In an interview with Reuters, Koichi Hamada, a retired Yale University professor and since December 2012 one of Japan PM Shinzo Abe's advisers, said the Japanese yen was appropriately valued against the US dollar at levels around ¥100. Mr Hamada had already voiced this opinion in March, despite the Japanese government having asked him at the time to stay clear of such public announcements. He further told Reuters that the Bank of Japan had a lot of room for further easing, if necessary. It is hard to imagine that Mr Hamada made these remarks on behalf of the BoJ's Mr Kuroda or prime minister Mr Abe, both of whom would certainly want to avoid further exchange rate targeting for the time being, as official hints at more future interventions could draw Japan deeper into "beggar thy neighbour" arguments with its Asian trade partners. Be that as it may, currency traders took notice of Mr Hamada's comments and interpreted the USD/JPY rate of ¥100 as a temporary ceiling. As of this writing, USD/JPY is trading at ¥99.2, roughly 0.2 percent below yesterday's level after profit-taking.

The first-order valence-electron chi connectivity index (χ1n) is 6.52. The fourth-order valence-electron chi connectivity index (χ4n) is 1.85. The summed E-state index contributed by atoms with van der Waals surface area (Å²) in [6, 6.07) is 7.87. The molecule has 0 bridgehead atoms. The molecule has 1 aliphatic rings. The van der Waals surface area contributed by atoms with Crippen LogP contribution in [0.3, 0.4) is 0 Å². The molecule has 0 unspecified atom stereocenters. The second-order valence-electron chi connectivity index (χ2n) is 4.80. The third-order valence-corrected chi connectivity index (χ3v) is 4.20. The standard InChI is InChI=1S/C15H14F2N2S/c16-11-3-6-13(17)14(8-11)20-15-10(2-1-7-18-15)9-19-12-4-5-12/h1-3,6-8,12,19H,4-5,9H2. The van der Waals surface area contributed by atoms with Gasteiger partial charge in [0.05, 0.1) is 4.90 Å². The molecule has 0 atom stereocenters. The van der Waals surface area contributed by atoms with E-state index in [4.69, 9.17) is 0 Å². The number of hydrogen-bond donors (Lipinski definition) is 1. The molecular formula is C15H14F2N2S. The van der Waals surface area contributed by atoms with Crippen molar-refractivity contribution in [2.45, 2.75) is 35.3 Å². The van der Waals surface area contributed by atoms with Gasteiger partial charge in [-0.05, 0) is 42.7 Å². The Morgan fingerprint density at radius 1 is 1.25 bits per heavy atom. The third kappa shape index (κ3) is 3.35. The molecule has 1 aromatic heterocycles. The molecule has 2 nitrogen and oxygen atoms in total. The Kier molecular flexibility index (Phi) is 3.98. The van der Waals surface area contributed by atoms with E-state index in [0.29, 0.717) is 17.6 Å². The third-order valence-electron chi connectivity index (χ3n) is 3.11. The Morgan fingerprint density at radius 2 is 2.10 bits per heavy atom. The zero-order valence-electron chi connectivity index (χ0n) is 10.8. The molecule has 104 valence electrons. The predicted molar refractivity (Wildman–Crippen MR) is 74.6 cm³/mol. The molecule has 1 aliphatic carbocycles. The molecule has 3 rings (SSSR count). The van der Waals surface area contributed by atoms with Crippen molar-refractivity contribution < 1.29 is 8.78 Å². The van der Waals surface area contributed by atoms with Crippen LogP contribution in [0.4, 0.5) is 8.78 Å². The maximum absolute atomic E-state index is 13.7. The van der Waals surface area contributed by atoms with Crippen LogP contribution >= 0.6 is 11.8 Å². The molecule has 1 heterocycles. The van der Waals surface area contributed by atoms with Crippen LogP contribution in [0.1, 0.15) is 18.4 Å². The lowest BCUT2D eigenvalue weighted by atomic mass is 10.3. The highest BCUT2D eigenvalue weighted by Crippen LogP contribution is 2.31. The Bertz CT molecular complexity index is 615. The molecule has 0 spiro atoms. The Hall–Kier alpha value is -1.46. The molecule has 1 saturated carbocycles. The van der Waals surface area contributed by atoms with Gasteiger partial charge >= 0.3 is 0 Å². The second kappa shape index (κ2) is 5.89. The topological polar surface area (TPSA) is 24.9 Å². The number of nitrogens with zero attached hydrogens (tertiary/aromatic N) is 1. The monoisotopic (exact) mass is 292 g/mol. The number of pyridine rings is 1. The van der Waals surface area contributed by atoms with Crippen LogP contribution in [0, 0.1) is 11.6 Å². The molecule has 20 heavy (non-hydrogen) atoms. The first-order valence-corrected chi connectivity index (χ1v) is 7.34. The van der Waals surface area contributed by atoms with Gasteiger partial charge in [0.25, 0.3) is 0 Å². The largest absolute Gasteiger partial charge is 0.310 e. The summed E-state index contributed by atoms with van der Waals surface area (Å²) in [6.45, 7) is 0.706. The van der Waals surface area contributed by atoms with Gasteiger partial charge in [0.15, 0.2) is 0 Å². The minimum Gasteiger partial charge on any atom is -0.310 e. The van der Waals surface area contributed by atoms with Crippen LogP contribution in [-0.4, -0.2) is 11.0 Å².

Moving to Europe and the United States, both EUR/USD and GBP/USD advanced further. EUR/USD is currently at $1.3091 (+0.65%) and cable trades at $1.5332 (+0.5%), after stronger than expected UK industrial and manufacturing production numbers and Federal Reserve chairman Ben Bernanke's signals from last night that the Fed was unlikely to quit its asset purchases anytime soon.